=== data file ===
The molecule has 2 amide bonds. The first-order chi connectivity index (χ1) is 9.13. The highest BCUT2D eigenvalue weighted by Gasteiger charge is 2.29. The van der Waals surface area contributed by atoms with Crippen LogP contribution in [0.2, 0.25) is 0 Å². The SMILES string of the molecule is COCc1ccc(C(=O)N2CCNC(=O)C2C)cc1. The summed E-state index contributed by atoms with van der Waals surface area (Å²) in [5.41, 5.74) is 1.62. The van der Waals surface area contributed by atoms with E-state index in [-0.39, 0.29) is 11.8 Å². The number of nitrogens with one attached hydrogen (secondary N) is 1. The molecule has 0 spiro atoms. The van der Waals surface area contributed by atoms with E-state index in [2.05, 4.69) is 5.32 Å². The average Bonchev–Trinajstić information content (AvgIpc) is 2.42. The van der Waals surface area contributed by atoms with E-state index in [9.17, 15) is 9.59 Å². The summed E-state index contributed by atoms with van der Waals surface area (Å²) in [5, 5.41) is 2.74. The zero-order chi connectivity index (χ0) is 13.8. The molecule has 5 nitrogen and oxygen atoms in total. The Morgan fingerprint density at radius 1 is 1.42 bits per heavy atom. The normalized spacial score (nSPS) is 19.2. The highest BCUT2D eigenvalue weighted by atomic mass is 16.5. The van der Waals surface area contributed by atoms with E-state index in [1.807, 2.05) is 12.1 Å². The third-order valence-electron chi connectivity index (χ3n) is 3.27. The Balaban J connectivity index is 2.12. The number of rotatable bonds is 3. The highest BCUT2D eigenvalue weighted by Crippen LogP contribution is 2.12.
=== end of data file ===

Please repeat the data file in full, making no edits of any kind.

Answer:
The molecule has 2 amide bonds. The first-order chi connectivity index (χ1) is 9.13. The highest BCUT2D eigenvalue weighted by Gasteiger charge is 2.29. The van der Waals surface area contributed by atoms with Crippen LogP contribution in [0.2, 0.25) is 0 Å². The SMILES string of the molecule is COCc1ccc(C(=O)N2CCNC(=O)C2C)cc1. The summed E-state index contributed by atoms with van der Waals surface area (Å²) in [5.41, 5.74) is 1.62. The van der Waals surface area contributed by atoms with E-state index in [-0.39, 0.29) is 11.8 Å². The number of nitrogens with one attached hydrogen (secondary N) is 1. The molecule has 0 spiro atoms. The van der Waals surface area contributed by atoms with E-state index in [2.05, 4.69) is 5.32 Å². The average Bonchev–Trinajstić information content (AvgIpc) is 2.42. The van der Waals surface area contributed by atoms with E-state index in [9.17, 15) is 9.59 Å². The summed E-state index contributed by atoms with van der Waals surface area (Å²) in [5, 5.41) is 2.74. The zero-order chi connectivity index (χ0) is 13.8. The molecule has 5 nitrogen and oxygen atoms in total. The Morgan fingerprint density at radius 1 is 1.42 bits per heavy atom. The normalized spacial score (nSPS) is 19.2. The highest BCUT2D eigenvalue weighted by atomic mass is 16.5. The van der Waals surface area contributed by atoms with E-state index in [1.807, 2.05) is 12.1 Å². The third-order valence-electron chi connectivity index (χ3n) is 3.27. The Balaban J connectivity index is 2.12. The number of rotatable bonds is 3. The highest BCUT2D eigenvalue weighted by Crippen LogP contribution is 2.12.